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FEATURE: Schulhof secures pole vaulting to Arizona

By Reina Manabe

A senior girl, Megan Schulhof, who has been working hard in track and pole vaulting, has made one of her dreams come true. The coach, Justin Allison, saw potential in her, resulting in her signing with the Arizona track team for the next four years in college.

Schulhof started her sports life with gymnastics at the age of three and continued it for a long time. During the Covid-19 pandemic, she participated in Zoom calls and continued training. She found herself enjoying not being inside training 25 hours a week, and felt it was better for her to enjoy her life more outside of gymnastics. She went back to gymnastics after the pandemic until August, deciding to quit gymnastics and join cross country. “I wanted to continue to train for something, I always have been training hard for something,” Schulhof said. “I could not imagine my life without sports.”

Schulhof’s friends were all planning to run in track after the cross country season last year. Some of her friends suggested to her that she should try pole vaulting, which some of her gymnastics friends did. She decided to start pole vaulting, but she could not train at Batavia because of the pandemic precautions; therefore, she trained at a new club in Shorewood, Ill. Her parents were nervous about an hour’s drive there, which is a big-time commitment for a one-hour session. Although there was an obstacle to train pole vaulting, she enjoyed it a lot. “I absolutely love it! The environment is so energetic and encouraging. I also love my team and competing/training with them,” she said. “Pole vaulting is always the highlight of my day and I love practicing.”

“Surprisingly, it was not hard at all for me,” Schulhof said of signing with Arizona track. She talked to some teammates who graduated and went to the school in Arizona. They suggested she look for a pole vault-specific account for the Arizona Track team, and she reached out to them. The coach responded within five minutes, even though the lowest standards to get a spot on a team was 11 feet, and at the time her personal record (PR) was only 10-feet, 6-inches. “I was pretty excited he saw potential in me from the start even with a low PR,” she said. About a week later, the Arizona track team was in Chicago for a meet and the coach invited her to come to watch the meet. He offered her a spot when she talked with him at the meet.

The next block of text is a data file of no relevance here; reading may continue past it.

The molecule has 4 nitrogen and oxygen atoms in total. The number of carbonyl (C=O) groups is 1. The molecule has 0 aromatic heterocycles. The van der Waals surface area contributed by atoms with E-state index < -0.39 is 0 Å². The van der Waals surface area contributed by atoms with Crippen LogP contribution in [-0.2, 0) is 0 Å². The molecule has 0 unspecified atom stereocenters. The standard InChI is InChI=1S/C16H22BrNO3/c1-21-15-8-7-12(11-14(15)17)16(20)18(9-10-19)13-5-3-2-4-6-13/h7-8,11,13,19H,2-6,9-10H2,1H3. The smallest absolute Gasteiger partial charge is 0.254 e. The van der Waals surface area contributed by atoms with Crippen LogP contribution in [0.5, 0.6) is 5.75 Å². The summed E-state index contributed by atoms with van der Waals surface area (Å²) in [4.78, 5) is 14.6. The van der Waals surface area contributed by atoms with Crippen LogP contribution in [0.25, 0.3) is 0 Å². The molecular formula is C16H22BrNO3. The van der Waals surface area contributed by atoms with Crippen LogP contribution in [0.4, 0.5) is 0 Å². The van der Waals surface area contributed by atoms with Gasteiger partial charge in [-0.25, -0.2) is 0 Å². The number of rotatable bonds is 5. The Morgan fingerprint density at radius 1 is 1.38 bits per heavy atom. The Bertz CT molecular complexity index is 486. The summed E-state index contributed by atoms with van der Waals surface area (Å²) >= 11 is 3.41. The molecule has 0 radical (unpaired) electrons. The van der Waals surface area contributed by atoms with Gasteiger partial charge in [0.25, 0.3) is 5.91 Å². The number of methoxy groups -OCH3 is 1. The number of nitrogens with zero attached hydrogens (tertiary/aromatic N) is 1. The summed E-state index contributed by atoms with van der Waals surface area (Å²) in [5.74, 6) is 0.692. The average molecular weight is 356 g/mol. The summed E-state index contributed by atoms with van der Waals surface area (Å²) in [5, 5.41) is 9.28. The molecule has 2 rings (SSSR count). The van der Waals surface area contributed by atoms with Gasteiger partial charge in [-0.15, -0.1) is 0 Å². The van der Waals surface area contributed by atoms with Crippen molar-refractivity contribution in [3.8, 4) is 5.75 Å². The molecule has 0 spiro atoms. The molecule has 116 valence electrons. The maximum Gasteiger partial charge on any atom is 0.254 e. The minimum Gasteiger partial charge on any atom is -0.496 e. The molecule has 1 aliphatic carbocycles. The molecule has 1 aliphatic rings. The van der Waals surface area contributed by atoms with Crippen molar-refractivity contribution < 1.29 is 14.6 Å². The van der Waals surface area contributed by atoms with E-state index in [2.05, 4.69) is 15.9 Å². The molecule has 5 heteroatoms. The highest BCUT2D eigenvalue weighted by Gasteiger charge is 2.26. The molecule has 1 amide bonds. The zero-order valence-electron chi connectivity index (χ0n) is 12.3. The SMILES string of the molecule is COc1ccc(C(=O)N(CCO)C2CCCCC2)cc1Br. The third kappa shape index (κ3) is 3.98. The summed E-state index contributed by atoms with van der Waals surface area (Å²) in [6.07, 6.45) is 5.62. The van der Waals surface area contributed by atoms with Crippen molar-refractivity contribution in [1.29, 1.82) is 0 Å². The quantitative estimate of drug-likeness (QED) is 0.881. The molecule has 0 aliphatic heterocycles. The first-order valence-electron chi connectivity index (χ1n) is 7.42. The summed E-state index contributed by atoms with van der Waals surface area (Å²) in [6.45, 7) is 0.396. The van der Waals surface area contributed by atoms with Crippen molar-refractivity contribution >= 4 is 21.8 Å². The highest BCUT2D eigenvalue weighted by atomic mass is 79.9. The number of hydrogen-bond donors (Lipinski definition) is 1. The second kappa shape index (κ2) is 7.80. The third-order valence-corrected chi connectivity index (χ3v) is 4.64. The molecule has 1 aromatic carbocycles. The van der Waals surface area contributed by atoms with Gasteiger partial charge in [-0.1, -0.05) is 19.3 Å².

She was longing to sign with Arizona track. “I also heard back from some other schools and visited but no one else had better coaching ability and the environment than the coach and Arizona track,” Schulhof said. “(Signing with them was) Like a dream come true. From the start, I always thought making it on a college team would be the atmosphere I wanted and to have the opportunity to continue doing what I love. I wanted it badly and did everything in my power to improve my pole vaulting so it felt like it was all worth it.”

She thinks that her accomplishment would not have been done without her parents, friends, and coaches’ support. “My parents were definitely happy the time commitment was worth it. I could not have done it without any of them. They all supported me a tremendous amount.”

In making one of her dreams come true, she has a positive attitude toward the next four years in Arizona. “I am so excited! I can’t wait to continue being a part of a team and hopefully positively contributing my energy and vaulting abilities,” she said. “I am super thankful to have an experienced coach next year. Because of the lack of vault coaches, most collegiate teams with an experienced coach look for vaulters jumping much higher, so I am lucky he sees enough potential in me!”

In the course of her sports life, she hurt and broke different things. As a gymnast, she used to ignore a lot of injuries because of coaches and pressure. On the other hand, the atmosphere at pole vaulting was much different. “Coaches cared a lot more about me but when I started having back pain around March 2021 I ignored it,” Schulhof said. “That was by far the most painful injury for me.” She still has pain today and it will never fully heal but she has a positive mindset and takes rest periods when it flares up. She is a hard worker who never gave up and trusted her abilities in order to realize her dream.

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